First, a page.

News & Warnings

Boiler rooms

Warnings
09/02/2017

The Financial Services and Markets Authority (FSMA) warns the public against the activities of various "boiler rooms" and “recovery rooms” that are contacting Belgian consumers.

Companies operating unlawfully and against which the FSMA warns the public are the following:

The above companies are not authorized investment firms in Belgium and may under no circumstances offer investment services in or from within Belgium.

Moreover, according to information in the possession of the FSMA, these companies may be “boiler rooms”.

We wish to reiterate that boiler-room fraud is a type of fraud that generally involves contacting consumers unsolicited, often by telephone, offering to sell them shares or other financial products. In recent times, the services being offered have been diversifying. Products being offered also include: management accounts, term deposit accounts, investment advice, investment in crowdfunding, etc. Although the boiler rooms claim to be an authorized service provider with a professional website and forms to fill out, they are in reality swindlers who offer fictitious or worthless shares or products. As a rule, the consumer is enticed to make an initial, limited investment that very soon appears to be profitable. After that, the consumer is asked to make more and more additional investments. But unlike with the first, limited investment, the new investments lose money and/or when a consumer asks for his or her money back, it turns out to be impossible unless he or she makes further payments. Fraudsters running such operations often do not hesitate to put the consumer under severe pressure (hence the term "boiler room"). In any event, the consumer never recovers the amounts invested.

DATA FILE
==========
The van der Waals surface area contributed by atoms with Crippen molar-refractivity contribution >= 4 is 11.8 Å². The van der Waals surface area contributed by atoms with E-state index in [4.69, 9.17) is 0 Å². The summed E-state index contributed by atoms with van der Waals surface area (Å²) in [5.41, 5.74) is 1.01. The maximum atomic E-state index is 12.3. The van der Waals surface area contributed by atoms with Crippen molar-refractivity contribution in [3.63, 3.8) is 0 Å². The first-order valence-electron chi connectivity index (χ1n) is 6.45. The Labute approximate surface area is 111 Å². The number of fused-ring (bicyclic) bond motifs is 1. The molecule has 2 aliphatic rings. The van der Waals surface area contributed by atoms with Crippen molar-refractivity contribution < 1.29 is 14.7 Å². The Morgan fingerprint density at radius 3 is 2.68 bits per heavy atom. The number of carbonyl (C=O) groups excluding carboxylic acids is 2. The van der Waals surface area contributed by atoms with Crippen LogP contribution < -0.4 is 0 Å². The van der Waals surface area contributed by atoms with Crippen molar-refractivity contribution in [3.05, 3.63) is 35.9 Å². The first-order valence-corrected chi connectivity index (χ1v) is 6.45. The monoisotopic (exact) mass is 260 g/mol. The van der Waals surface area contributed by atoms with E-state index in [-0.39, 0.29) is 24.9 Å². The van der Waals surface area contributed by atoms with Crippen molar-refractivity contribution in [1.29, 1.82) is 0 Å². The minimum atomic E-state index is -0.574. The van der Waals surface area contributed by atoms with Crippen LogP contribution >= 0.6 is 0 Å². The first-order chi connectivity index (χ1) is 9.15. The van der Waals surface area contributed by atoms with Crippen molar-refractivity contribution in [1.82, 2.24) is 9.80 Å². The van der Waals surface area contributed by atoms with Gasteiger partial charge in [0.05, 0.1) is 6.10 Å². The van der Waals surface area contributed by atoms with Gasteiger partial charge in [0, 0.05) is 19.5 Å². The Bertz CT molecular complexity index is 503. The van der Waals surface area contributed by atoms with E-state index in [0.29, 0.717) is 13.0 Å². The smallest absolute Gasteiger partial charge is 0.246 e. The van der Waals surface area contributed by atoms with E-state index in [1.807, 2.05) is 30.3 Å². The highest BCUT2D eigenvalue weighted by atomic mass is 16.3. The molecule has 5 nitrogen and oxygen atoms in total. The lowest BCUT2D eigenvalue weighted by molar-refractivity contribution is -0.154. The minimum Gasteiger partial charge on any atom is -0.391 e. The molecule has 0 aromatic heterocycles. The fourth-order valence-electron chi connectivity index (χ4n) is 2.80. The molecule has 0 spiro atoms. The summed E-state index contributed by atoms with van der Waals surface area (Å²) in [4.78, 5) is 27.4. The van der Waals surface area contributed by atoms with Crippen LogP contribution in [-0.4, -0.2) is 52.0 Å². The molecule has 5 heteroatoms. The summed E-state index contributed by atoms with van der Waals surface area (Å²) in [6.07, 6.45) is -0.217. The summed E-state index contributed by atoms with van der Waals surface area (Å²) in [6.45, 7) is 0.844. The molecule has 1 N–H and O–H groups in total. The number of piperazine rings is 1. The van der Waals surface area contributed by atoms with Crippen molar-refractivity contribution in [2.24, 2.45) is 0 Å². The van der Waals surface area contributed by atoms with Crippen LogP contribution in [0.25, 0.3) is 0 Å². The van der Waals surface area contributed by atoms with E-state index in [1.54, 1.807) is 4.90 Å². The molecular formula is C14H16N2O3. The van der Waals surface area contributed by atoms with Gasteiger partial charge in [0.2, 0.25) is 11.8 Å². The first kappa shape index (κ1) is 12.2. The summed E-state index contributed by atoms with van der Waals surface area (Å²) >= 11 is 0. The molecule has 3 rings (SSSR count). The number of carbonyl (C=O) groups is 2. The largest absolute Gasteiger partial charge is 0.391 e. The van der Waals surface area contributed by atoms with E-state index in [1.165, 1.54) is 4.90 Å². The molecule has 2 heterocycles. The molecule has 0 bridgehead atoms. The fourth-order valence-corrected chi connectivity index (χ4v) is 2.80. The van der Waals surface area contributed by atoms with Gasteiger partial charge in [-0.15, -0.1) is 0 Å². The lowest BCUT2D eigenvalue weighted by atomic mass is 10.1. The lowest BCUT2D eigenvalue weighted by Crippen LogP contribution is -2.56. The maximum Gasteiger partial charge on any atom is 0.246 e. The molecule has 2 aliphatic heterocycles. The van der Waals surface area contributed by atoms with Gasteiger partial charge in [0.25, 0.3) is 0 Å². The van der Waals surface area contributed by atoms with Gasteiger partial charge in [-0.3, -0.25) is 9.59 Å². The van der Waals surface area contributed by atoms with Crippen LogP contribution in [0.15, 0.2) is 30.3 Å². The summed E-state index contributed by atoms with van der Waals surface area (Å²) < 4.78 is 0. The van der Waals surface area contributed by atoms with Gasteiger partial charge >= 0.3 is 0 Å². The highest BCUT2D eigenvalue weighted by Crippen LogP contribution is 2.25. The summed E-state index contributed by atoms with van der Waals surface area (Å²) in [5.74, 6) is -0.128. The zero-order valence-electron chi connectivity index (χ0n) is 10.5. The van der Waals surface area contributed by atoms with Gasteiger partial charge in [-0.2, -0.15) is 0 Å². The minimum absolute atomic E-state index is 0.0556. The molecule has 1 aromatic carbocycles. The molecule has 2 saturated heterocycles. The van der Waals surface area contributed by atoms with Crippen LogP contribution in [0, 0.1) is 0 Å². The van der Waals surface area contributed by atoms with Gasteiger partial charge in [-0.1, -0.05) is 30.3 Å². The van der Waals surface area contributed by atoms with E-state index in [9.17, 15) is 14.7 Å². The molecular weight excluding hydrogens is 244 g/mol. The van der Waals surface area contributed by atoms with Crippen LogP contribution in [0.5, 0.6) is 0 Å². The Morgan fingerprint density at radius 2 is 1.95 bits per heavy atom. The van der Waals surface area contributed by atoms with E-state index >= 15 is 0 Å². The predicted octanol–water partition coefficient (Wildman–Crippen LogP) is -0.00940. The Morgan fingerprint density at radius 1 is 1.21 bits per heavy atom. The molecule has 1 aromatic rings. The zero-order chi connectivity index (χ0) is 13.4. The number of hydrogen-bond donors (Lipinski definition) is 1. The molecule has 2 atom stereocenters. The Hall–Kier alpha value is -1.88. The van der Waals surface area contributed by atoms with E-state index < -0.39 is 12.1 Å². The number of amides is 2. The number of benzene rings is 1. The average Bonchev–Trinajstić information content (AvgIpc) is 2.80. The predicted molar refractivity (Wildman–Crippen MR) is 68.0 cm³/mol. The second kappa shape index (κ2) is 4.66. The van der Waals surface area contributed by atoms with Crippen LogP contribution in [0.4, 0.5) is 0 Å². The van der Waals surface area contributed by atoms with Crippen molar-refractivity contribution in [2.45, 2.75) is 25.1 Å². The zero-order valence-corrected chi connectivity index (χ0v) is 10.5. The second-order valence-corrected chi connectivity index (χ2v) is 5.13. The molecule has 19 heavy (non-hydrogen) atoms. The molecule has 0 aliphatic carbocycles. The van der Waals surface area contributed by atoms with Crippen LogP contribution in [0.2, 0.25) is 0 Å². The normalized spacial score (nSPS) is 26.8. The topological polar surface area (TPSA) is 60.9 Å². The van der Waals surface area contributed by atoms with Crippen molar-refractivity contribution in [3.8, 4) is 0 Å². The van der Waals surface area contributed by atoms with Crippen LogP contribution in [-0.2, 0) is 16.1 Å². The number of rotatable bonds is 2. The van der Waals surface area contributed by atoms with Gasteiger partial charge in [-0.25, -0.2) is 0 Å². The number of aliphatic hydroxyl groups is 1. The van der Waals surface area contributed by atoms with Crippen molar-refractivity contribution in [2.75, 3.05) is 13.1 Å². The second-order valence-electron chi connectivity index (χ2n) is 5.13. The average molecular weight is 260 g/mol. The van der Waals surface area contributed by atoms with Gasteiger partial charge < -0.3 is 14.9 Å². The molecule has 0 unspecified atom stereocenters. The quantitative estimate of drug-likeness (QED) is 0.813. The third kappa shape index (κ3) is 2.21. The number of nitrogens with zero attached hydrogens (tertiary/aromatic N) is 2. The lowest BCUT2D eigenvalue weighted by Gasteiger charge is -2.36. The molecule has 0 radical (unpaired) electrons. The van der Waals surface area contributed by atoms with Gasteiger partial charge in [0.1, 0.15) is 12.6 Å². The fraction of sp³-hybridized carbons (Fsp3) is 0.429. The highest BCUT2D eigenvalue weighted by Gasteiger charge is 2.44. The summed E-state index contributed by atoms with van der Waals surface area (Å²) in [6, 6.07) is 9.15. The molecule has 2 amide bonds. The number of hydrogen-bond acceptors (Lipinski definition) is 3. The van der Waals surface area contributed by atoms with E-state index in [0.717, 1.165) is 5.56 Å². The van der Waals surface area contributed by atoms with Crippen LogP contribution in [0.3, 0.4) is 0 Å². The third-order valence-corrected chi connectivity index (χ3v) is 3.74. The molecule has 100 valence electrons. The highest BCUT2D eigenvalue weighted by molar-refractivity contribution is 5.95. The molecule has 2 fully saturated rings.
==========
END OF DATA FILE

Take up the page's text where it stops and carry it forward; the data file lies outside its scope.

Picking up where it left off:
The FSMA has noted that these “boiler rooms” appear to be targeting company managers and directors in particular.